“Bariatric surgery provides a very effective tool in the toolbox of treating these [morbidly obese] patients.”— Rachel Mathis, MD, FACS
Though the benefits of these procedures are extensive and undisputable, as a nationwide average, only about 1% of patients who could qualify based on their BMI and their medical problems actually opt for weight loss surgery. Those who opt for surgery typically have only one regret. “The most common thing I hear from my patients that have bariatric surgery is that they wish they’d done it sooner. That it is lifechanging — not only in their size and their weight, but in the fact that they’re no longer on diabetes medications, blood pressure medications, and may not have to wear their CPAP for sleep apnea anymore. It can be completely life-changing for them.”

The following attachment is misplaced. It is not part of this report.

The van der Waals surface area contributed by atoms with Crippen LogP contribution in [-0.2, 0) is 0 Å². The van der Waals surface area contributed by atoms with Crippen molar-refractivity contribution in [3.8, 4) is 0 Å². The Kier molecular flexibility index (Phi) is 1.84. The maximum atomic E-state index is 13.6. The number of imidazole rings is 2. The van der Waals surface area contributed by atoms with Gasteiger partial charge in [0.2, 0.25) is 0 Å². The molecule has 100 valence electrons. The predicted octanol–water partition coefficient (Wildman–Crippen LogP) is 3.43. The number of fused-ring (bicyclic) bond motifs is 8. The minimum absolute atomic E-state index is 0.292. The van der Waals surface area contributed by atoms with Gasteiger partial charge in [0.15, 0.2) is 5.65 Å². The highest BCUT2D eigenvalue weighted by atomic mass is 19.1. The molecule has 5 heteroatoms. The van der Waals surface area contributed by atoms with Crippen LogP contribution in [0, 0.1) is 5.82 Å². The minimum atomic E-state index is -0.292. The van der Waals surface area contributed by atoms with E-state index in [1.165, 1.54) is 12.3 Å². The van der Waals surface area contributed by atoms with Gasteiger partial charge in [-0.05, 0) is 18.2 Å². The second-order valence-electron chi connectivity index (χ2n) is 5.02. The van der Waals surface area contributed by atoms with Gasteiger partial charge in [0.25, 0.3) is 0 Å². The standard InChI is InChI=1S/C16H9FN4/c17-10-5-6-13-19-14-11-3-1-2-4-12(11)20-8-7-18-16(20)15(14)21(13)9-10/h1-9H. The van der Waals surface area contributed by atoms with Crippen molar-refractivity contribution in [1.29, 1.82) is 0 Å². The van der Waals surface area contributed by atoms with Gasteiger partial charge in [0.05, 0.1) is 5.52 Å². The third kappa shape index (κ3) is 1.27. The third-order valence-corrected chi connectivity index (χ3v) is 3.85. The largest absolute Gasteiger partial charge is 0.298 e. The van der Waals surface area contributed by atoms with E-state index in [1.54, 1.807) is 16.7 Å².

As an interesting side note, recent studies have shown that patients who’ve undergone weight loss surgery have fared much better after contracting COVID-19 than their morbidly obese counterparts.
For Mathis, the gold standard of bariatric surgery is still the gastric bypass. However, over the last few years, the gastric sleeve has gained popularity, especially with patients. For comorbidity resolution and weight loss, the bypass and the sleeve are, in general, equivalent to one another, so both surgical options are offered to patients unless there’s a compelling medical reason that one would be safer and more effective than the other. One mitigating circumstance is severe acid reflux, which can be exacerbated by the gastric sleeve and even result in esophagitis. If at all possible, both surgeries are performed either laparoscopically or robotically.
A Lifetime Commitment
At the CHI Saint Joseph Health – Center for Weight Loss Surgery, the commitment to each patient lasts throughout their lifetime. “We tell all of our patients that we are their team for life, whether they had their bypass yesterday or 10 or 20 years ago. It’s very important for them to follow up on a yearly basis, to have vitamin levels checked and to ensure that they’re doing well after their procedures,” says Mathis.